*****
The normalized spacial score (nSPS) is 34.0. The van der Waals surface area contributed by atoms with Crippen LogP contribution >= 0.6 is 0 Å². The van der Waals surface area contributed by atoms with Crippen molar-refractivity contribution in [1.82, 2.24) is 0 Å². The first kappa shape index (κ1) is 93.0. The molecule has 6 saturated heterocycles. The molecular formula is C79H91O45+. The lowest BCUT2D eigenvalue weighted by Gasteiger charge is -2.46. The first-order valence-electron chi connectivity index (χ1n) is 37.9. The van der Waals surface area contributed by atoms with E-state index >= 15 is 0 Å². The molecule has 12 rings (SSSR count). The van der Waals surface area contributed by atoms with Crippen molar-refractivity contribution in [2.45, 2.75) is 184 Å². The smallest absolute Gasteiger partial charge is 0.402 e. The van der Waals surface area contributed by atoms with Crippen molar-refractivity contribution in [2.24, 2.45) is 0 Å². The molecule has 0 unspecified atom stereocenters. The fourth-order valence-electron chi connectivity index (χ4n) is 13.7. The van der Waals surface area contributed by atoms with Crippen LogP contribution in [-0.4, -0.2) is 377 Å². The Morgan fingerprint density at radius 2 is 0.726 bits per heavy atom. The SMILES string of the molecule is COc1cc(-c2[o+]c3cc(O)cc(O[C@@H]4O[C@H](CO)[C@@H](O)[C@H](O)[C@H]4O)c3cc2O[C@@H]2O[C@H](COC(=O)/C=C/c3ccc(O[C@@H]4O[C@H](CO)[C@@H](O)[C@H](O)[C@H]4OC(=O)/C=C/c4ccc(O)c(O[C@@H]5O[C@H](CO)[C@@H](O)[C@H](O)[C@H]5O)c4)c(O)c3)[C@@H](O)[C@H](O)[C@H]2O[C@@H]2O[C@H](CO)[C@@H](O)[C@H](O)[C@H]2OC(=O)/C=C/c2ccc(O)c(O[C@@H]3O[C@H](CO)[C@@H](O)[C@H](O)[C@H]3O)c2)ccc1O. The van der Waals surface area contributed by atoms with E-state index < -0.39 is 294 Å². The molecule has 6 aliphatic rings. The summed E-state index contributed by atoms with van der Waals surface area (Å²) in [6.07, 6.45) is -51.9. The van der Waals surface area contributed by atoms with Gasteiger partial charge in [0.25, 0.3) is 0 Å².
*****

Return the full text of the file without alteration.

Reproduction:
The normalized spacial score (nSPS) is 34.0. The van der Waals surface area contributed by atoms with Crippen LogP contribution >= 0.6 is 0 Å². The van der Waals surface area contributed by atoms with Crippen molar-refractivity contribution in [1.82, 2.24) is 0 Å². The first kappa shape index (κ1) is 93.0. The molecule has 6 saturated heterocycles. The molecular formula is C79H91O45+. The lowest BCUT2D eigenvalue weighted by Gasteiger charge is -2.46. The first-order valence-electron chi connectivity index (χ1n) is 37.9. The van der Waals surface area contributed by atoms with E-state index >= 15 is 0 Å². The molecule has 12 rings (SSSR count). The van der Waals surface area contributed by atoms with Crippen molar-refractivity contribution in [2.45, 2.75) is 184 Å². The smallest absolute Gasteiger partial charge is 0.402 e. The van der Waals surface area contributed by atoms with Crippen molar-refractivity contribution in [2.24, 2.45) is 0 Å². The molecule has 0 unspecified atom stereocenters. The fourth-order valence-electron chi connectivity index (χ4n) is 13.7. The van der Waals surface area contributed by atoms with Crippen LogP contribution in [-0.4, -0.2) is 377 Å². The Morgan fingerprint density at radius 2 is 0.726 bits per heavy atom. The SMILES string of the molecule is COc1cc(-c2[o+]c3cc(O)cc(O[C@@H]4O[C@H](CO)[C@@H](O)[C@H](O)[C@H]4O)c3cc2O[C@@H]2O[C@H](COC(=O)/C=C/c3ccc(O[C@@H]4O[C@H](CO)[C@@H](O)[C@H](O)[C@H]4OC(=O)/C=C/c4ccc(O)c(O[C@@H]5O[C@H](CO)[C@@H](O)[C@H](O)[C@H]5O)c4)c(O)c3)[C@@H](O)[C@H](O)[C@H]2O[C@@H]2O[C@H](CO)[C@@H](O)[C@H](O)[C@H]2OC(=O)/C=C/c2ccc(O)c(O[C@@H]3O[C@H](CO)[C@@H](O)[C@H](O)[C@H]3O)c2)ccc1O. The van der Waals surface area contributed by atoms with E-state index < -0.39 is 294 Å². The molecule has 6 aliphatic rings. The summed E-state index contributed by atoms with van der Waals surface area (Å²) in [6.07, 6.45) is -51.9. The van der Waals surface area contributed by atoms with Gasteiger partial charge in [0.25, 0.3) is 0 Å².